M Short Stories, Irish literature, Classics, Modern Fiction and Contemporary Literary Fiction, The Japanese Novel and post Colonial Asian Fiction are some of my Literary Interests

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Friday, October 14, 2011

"Aunt Zeze's Tears" by Emilia Moncorua Banderia de Mello

"Aunt Zeze's Tears" by Emilia Moncorua Banderia de Mello (1897, 10 pages)


Ninetieth Century Brazilian Short Stories-Part II of IV
The Wuthering Expectations Portuguese Literature Challenge

Inspired by the The Wuthering Expectations Portuguese Literature Challenge of Amateur Reader, I have begun for the first time ever in my reading life to explore 19th century Brazilian short stories.   My first of a projected four posts on this topic was on a very good short story about some really bad people from the slums of late 19th century Rio de Janeiro, "Felix's Revenge" by Jose de Medeiros Alburguerque.   


"Aunt Zeze's Tears" by Emilia Moncorua Banderia de Mello (1852-1910-Rio de Janeiro).   Writing under the pen name of Carmen Delores, Emilia Moncorua Banderia de Mello was one of the first widely read female Brazilian writers.   In addition to short fiction she wrote several novels and was a well regarded journalist in both Rio and San Paulo.    Many of her short stories first appeared in her weekly newspaper column.  She was a strong early Brazilian  advocate for the rights of women and children and was one of the first to demand equality in education.   Her literary focus was on the lives of middle class women.   



Maria-Jose, nicknamed "Zeze" was not beautiful and did not have a winning personality so when her father died it was considered best for her that she live with her older married sister, who had five children and a nice house.   She became the beloved "Aunt Zeze" prematurely matronly in her appearance and giving up, it seems, all hope of a personal life of her own.    When her sister and her husband when out it was just assumed Zeze would stay home to watch the children. This chilling line from the older sister pretty much tells it all.    "Oh Zeze, I know you do not like fancy dress balls, and besides all the girls will be so young and pretty you will feel  out of place, so why don't you just stay home?"   Zeze still dressed like a teenager as she aged, not noticing her nieces laughed at her behind her back.   


Soon everyone just accepted her as a permanent old maid and no one even thought she might want something more other than being "wonderful Aunt Zeze".   Nobody knew that  Zeze had fallen deeply in love with a good friend of her brother- in -law.  The man Zeze loved  was a well known poet and a bold man with the ladies. When the poet came to visit, he would often talk to Zeze, preferring her conversation to her less serious sisters or the neices and nephews.   Zeze thought he was in love with her also and was nearly overcome with excitement, though of course she tried to hide it, when her sister tells her the poet has written a poem about her and will be reading it aloud for the first time when he comes to dinner this weekend for the birthday celebration of Zeze.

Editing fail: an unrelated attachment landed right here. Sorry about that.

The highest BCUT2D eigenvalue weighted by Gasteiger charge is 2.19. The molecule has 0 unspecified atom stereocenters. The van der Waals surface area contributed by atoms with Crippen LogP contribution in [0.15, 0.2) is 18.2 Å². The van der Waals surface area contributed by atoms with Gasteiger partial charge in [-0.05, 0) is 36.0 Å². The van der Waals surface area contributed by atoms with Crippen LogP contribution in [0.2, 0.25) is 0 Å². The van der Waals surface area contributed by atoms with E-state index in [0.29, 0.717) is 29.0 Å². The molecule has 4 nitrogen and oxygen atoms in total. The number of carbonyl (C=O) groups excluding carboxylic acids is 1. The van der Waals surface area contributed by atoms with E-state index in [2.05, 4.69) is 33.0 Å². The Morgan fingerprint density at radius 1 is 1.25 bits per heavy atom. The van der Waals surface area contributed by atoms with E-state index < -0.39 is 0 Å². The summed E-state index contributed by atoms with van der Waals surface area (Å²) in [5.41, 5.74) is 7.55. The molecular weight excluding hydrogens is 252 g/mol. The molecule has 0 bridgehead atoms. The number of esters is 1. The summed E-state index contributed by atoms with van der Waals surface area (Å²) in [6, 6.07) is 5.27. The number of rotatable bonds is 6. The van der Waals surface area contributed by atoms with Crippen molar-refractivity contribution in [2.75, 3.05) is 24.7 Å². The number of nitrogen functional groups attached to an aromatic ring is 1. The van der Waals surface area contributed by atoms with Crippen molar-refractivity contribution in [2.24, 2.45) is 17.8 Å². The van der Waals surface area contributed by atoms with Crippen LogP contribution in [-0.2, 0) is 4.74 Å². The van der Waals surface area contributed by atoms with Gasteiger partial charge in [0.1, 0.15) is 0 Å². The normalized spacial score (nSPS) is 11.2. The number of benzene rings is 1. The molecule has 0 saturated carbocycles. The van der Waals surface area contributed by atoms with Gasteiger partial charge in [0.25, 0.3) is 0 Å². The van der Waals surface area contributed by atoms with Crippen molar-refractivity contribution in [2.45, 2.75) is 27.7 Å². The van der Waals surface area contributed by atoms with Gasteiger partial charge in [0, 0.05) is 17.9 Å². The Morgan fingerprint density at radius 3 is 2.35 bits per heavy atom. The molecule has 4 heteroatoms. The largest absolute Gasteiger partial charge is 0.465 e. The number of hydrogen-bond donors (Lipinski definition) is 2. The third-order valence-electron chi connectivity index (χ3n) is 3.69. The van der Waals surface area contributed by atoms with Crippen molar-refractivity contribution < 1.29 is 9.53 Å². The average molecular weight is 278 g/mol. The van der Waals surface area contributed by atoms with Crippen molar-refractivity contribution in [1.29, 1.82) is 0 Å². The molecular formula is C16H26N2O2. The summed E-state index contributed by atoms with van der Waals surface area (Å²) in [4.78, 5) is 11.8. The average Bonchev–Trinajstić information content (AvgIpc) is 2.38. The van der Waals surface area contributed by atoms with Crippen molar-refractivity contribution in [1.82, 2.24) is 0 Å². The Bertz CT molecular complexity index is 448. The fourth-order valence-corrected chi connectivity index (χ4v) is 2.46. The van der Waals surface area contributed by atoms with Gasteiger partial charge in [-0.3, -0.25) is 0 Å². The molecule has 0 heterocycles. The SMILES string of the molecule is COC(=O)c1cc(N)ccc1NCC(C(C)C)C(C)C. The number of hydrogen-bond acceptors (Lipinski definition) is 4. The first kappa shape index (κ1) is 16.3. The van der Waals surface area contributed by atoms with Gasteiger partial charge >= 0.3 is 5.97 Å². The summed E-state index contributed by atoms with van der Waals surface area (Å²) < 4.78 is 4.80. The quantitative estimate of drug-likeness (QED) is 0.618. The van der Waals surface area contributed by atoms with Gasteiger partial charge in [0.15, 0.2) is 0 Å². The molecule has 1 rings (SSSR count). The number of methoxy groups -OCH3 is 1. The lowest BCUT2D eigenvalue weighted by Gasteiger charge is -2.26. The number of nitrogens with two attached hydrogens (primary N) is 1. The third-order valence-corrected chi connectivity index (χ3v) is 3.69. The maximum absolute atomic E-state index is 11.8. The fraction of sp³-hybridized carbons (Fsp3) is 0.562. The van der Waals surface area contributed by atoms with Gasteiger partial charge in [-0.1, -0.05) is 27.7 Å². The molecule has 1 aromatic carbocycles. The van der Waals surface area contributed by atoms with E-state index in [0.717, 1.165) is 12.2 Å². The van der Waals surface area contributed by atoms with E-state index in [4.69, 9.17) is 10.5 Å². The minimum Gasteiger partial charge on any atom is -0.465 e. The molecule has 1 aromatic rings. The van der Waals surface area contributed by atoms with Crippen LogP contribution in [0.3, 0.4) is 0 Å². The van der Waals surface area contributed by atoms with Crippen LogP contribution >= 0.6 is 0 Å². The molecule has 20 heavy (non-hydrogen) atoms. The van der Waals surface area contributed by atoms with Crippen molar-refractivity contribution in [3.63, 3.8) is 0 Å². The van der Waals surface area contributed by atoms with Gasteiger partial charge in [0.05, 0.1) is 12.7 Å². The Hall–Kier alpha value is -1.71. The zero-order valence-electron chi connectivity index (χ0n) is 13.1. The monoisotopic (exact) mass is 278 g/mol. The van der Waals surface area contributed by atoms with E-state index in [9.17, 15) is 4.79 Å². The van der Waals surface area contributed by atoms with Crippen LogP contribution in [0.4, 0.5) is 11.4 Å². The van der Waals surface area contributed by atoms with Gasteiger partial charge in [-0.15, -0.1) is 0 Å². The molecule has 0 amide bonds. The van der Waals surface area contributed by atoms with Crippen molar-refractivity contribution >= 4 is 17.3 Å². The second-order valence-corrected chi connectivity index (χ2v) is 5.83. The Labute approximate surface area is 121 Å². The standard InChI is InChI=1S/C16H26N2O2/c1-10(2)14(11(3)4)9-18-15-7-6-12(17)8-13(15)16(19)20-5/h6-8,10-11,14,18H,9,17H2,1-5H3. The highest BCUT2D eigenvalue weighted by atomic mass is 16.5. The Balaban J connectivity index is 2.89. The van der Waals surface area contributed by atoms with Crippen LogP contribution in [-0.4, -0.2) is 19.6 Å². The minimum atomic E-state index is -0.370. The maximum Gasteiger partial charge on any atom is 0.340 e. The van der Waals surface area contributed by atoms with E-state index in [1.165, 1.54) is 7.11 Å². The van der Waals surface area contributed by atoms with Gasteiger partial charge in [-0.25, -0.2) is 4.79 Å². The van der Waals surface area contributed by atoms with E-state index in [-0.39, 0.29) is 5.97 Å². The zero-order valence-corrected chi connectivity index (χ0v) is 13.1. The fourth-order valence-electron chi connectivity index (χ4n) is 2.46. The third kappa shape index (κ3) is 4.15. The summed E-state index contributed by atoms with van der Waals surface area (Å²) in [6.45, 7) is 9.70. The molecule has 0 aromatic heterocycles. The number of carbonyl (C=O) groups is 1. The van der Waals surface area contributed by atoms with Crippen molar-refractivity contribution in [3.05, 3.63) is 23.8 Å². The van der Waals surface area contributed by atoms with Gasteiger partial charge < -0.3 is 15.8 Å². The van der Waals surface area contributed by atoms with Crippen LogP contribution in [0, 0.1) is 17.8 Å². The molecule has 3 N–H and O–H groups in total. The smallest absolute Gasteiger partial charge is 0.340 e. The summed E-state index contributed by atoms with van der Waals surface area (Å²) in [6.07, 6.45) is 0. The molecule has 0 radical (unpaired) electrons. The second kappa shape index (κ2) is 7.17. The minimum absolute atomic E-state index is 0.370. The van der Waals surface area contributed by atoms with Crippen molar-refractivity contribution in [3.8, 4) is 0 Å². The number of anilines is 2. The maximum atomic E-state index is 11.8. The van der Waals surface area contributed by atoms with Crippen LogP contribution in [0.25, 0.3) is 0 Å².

Zeze cannot really hide her feelings now as she is sure he will declare his passion for her in his poem.   Her nieces and even her sister and her husband begin to tease Zeze about her "first boyfriend" at age 30 (a very old age for an unmarried woman in late 19th century Brazil where women commonly  married at 13 or 14).


The poet begins to read his work and everyone says Zeze looks like a radiant young girl.   Everyone is so happy for her as the poet recites a story of a saintly, woman who has devoted her life entirely to the family of her sister and will soon be seen, along with her older sister, as a grandmother.   The poem ends praising Zeze for her commitment to a life of chastity as for her to have a romance at her advanced age would just be absurd.


Everyone is so happy for Zeze to have such a wonderful poem dedicated to her on her birthday.   Everyone but Zeze that is.   She faints and turns clammy and very pale once she understands the  future the poet has predicted for her.   Her sister and her nieces say she must have passed out because of the heat and press a cold cloth on her.  She awakes and tries to force a smile but she feels a rage rising within her that she struggles so hard to conceal that she bursts into hysterically weeping.   No one understand what the problem might be.   Everyone, including the poet, assumes she is simply overwhelmed by the poem he dedicated to her.   




"Aunt Zeze's Tears" is included in Brazilian Tales, a collection of pre-1920 short stories selected, introduced and translated by Issac Goldberg.   


You can download this book from Project Gutenburg in several different formats.   I will next post on another story from this book, "The Pigeons" by Coelho Netto then one by Joaquim Maria Machado de Assis.   


The Portuguese Empire In Asia
If anyone knows of other pre-1920 Brazilian short stories that can be read (in English) online please let us know.   


It would also be very interesting to read short stories written in other areas of once colonial Portugal such as Angola,  the Portuguese Indian states or Mozambique.   If you know of any stories from other colonies please let us know about them.   There are 49 different countries in the world today that were once part of the Portuguese Empire.   


Short stories can serve to open up new worlds to us.   I hope others will join in this challenge also.   


Mel u



1 comment:

Kelli Nørgaard said...

Thanks for the recommendation!
This will be my first taste of Brasilian lit!!!